Internal and External Connections
It is useful to think of connections as being divided into two types: External and Internal connections. The connections we make with the collar is connection external to the scene. In spite of the fact that the scene does not include an anthropological documentary about the customs of the Catholic church, we know that that the whitecollared man is not supposed to be what he is doing. We connect the white collar with ideas about priesthood, celibacy and sin as a result of information we have accumulated from the life we lead outside the movie. On the other hand, the way we learn that the priest is not really a priest, is through an Internal connection, a connection established within the scene through the juxtaposition of party music, a Pharoah and a Cowgirl, the word “Eddie” and so on. (Wheels within wheels within wheels. Making meaning is a very complex affair. Thinking about how meaning is made makes you think of fractal graphics, designs that display the same level of detail and complexity no matter how much you zoom in. You can always zoom further in. For instance, the way we connect the sounds we hear in the scene above with “music” and “parties” is an external connection, as is the way we connect things like the girl’s big hat and string tie with “cowgirl” and so on. The more you think about it, the more you are put in awe of the sheer amount of information you must already have at your fingertips, in order to even begin to make sense of the simplest things.)
Internal and External are adjectives. They work exactly like the words inside and outside. A connection is either Internal or External depending on where you put the border. In the last scene of Blade Runner where Rick Deckard spirits Rachel out of his apartment, he sees a little paper crane on the floor outside his apartment door. We realize that the detective with the pock-marked face has been there. We know this because earlier in the movie, we saw the same detective making little figurines: a matchstick scarecrow, an origami dinosaur, and so on. We make a connection to a piece of information that is internal relative to the movie Blade Runner, but external to the scene Spiriting Rachel Away.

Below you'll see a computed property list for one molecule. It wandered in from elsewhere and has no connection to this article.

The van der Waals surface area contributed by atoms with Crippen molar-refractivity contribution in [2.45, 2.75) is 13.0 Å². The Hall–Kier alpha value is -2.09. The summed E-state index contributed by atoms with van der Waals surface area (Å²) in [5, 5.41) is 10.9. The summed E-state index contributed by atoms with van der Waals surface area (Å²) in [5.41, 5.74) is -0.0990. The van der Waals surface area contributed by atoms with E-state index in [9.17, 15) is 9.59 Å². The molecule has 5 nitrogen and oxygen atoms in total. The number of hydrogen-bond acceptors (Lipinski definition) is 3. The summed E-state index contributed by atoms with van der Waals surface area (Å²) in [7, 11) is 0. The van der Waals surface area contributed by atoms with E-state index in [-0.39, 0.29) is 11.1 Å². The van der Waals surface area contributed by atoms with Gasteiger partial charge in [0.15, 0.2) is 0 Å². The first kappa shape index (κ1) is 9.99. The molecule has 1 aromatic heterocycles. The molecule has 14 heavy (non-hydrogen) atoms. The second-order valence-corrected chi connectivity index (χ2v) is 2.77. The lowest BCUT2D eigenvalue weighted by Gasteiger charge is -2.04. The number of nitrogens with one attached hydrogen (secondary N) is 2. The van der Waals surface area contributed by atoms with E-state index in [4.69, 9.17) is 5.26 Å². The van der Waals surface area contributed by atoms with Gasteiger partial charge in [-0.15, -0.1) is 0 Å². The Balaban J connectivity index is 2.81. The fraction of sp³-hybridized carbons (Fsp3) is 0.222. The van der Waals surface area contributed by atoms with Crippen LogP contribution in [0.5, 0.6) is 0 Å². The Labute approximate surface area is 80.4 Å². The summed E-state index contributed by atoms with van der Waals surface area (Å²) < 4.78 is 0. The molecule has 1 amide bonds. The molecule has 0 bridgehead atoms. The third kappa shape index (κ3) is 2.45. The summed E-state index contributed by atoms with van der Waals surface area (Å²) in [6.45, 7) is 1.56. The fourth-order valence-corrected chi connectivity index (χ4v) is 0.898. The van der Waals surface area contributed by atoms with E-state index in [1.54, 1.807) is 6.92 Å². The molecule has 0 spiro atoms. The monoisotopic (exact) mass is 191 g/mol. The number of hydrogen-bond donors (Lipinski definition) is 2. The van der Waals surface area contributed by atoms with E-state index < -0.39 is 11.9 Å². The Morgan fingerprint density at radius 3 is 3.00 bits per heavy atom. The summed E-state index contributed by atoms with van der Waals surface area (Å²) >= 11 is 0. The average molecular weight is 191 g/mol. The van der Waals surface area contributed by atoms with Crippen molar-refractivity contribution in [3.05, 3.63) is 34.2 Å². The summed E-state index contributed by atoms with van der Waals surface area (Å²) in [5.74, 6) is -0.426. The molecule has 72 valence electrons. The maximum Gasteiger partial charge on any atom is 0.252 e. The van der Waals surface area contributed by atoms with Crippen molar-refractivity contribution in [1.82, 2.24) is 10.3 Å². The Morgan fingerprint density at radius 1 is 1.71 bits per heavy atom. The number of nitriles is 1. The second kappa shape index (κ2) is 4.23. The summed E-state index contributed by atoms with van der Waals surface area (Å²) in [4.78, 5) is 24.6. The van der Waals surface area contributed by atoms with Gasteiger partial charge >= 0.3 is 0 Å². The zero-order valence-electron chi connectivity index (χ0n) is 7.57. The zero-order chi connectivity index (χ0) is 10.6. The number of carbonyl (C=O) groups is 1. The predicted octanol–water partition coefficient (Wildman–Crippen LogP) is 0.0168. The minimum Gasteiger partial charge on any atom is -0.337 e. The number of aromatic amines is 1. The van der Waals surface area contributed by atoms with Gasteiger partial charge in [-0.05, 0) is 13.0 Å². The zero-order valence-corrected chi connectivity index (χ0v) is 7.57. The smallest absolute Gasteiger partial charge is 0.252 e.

The more familiar/traditional an art form is, the more it can draw on external connections.The less familiar/traditional an art form is the more information it has to establish internally, for connections to be drawn. A story about sex taps into universal experiences. A science-fiction dystopia must internally establish the laws and taboos of its fictional society. A film about the life of a nine-year old female Untouchable in Uttar Pradesh cannot take anything for granted if it hopes to be understood outside Uttar Pradesh. And so on. (Put this way, it becomes easy to imagine someone wondering to himself: Would it be possible to create a film that had absolutely NO external connections? Perhaps something that used only fields of color. It would move from light to dark. Perhaps it would begin as one unified field of yellow and end with an image of a million little shivering worms of black. We could call it Zebra Crossing. And so on. This is the sort of problem-based thinking some experimental filmmakers do.)